Lawyers’ services are never invisible. Clients always have a highly visible problem with which they need help. At the end of a case, a client will have a visible outcome. What might be lost is the herculean efforts undertaken by the lawyer. This is different, in the eyes of clients, from a lawyer’s service. To clients, the service is the outcome, not the effort.
Lawyers need to get better at collaborating with their clients, so that clients see the efforts involved and not just the outcome.
Clio is sticking with the legal industry. There are so many growth opportunities still untapped in legal technology. Look for Clio to continue to innovate tools used by the legal industry.
Clio has maintained a disaster assistance program for years. A large part of the credit goes to Shawn Holahan, Practice Management Counsel for the Louisiana State Bar Association. That state is very mindful of the impact disasters can have on the justice system. They work diligent to train law firms to be resilient.
At Shawn’s invitation, Jack Newton, George Psiharis, and myself all traveled throughout Louisiana. We learned how impactful having tools like Clio were to both law firms and clients experiencing disasters. Since those trips, Clio has offered disaster assistance to area undergoing flooding, hurricanes, earthquakes, and wild fires. We’re proud to help lawyers, families, and businesses recover when the unfortunate happens.
I spent a lot of my childhood growing up in the Great Plains. My memories are of flat horizons stretching out. Now, I live where the mountains and the sea come together. Every day, I look up at snow-capped mountains and breathe fresh, sea air. Quite the change.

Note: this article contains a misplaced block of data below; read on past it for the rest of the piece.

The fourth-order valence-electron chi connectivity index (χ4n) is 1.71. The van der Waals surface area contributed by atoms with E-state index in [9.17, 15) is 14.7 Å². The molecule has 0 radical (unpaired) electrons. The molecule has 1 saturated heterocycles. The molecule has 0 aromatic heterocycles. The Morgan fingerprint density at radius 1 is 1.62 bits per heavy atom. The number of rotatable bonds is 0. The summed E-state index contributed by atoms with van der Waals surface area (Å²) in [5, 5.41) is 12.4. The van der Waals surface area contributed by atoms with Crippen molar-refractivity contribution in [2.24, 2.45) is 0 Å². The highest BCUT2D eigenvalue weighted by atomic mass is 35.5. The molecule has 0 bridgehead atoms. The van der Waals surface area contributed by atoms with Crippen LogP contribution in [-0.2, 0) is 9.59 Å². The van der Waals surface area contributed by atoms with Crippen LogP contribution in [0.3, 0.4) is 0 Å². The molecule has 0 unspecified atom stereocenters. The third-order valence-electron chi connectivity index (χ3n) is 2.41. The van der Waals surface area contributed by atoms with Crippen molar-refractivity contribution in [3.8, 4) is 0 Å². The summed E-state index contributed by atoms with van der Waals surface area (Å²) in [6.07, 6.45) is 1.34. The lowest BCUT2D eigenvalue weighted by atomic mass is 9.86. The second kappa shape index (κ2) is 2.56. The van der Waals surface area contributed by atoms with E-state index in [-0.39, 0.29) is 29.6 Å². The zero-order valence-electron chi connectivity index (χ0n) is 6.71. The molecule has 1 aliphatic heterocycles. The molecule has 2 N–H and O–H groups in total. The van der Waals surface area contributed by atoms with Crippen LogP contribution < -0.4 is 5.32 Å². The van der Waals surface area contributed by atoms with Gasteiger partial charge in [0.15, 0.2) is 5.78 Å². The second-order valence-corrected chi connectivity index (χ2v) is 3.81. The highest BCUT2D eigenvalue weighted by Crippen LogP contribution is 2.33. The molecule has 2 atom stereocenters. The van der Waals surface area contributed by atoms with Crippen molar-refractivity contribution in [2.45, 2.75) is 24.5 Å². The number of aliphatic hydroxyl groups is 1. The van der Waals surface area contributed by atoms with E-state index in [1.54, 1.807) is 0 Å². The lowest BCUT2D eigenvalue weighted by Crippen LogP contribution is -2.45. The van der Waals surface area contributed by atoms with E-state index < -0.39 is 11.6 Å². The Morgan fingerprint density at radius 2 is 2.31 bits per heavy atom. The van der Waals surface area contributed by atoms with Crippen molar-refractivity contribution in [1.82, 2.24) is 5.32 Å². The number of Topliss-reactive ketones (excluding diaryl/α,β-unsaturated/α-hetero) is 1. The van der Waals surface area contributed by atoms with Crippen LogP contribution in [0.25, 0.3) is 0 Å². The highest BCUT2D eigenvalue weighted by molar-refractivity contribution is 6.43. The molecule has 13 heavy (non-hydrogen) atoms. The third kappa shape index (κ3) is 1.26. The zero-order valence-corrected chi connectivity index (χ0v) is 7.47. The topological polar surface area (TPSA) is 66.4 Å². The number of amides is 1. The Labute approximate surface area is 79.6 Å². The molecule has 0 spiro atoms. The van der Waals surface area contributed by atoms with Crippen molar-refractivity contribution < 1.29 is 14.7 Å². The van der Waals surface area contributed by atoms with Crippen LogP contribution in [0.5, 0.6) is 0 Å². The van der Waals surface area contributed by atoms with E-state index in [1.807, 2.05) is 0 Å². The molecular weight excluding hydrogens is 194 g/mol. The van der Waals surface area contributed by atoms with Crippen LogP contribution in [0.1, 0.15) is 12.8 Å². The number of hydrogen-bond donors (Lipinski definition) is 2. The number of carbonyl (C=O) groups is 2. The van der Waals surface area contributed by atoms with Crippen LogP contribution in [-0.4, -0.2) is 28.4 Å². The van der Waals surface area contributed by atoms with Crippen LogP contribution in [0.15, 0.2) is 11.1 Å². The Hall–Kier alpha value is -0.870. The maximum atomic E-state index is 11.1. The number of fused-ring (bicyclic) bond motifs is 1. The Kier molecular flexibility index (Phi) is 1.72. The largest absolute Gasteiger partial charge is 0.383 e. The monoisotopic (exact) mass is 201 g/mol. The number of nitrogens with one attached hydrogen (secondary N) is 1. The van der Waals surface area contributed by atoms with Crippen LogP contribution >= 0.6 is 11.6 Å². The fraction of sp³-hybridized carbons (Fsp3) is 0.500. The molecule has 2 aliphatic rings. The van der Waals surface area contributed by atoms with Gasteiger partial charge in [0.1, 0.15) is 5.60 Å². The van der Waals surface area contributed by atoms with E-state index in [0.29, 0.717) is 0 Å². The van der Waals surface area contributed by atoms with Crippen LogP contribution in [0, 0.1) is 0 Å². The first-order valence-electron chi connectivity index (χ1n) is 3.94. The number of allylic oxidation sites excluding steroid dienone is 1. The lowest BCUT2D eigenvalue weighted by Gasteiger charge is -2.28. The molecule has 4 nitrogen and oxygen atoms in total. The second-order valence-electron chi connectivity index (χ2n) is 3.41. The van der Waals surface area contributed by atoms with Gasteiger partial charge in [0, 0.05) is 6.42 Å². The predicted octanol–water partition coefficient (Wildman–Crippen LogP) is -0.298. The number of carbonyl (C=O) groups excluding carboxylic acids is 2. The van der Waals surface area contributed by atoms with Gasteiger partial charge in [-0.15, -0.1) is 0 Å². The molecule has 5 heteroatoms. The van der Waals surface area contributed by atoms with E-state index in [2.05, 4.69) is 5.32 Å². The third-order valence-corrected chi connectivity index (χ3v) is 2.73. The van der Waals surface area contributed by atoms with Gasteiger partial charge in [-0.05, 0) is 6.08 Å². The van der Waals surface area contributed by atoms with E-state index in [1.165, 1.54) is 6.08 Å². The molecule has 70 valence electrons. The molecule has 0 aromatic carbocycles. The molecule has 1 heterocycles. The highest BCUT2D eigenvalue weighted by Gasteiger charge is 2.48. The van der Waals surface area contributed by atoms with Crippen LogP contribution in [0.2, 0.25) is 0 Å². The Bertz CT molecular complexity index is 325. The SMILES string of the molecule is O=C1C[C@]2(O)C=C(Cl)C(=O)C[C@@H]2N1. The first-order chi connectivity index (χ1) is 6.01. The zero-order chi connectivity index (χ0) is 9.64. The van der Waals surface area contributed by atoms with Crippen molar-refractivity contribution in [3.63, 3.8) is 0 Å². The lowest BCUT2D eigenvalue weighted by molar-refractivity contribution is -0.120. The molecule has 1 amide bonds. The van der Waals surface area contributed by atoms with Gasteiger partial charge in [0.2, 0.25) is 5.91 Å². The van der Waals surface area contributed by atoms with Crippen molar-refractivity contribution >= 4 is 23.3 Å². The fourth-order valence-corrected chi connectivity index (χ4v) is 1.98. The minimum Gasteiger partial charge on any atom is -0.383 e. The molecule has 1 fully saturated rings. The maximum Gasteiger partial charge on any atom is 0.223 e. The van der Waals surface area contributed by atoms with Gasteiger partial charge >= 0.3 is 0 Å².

I’m nervous before every talk I give, but this one was particularly nerve-wracking. It’s not often that a lawyer instructs some of the world’s leading technology students. I faced a lecture hall filled with students. Rather than focusing on a particular, technological use case, I instead spoke of the opportunities available in the legal space for tech-savvy development. If they were seeking an underserved market, here is one happy to work with them.
It is not that a particular technology will change the legal space, but that the incredible explosion of computing devices into every aspect of our lives will change the legal profession. The Internet of Things will be an amazing mix of compliance and evidentiary issues that will keep lawyers in business for decades to come. In 2013, a savvy lawyer subpoenaed surveillance information from the NSA to help his client in an unrelated criminal case. In April of 2017, another lawyer used the same tactic to get surveillance information from Amazon’s Echo device.
The more technology becomes a part of our daily lives, the more a lawyer will need to know technology.
JL: I’d like a particular form of time travel. I want an alarm clock snooze button that lets you go back in time and sleep a few more hours.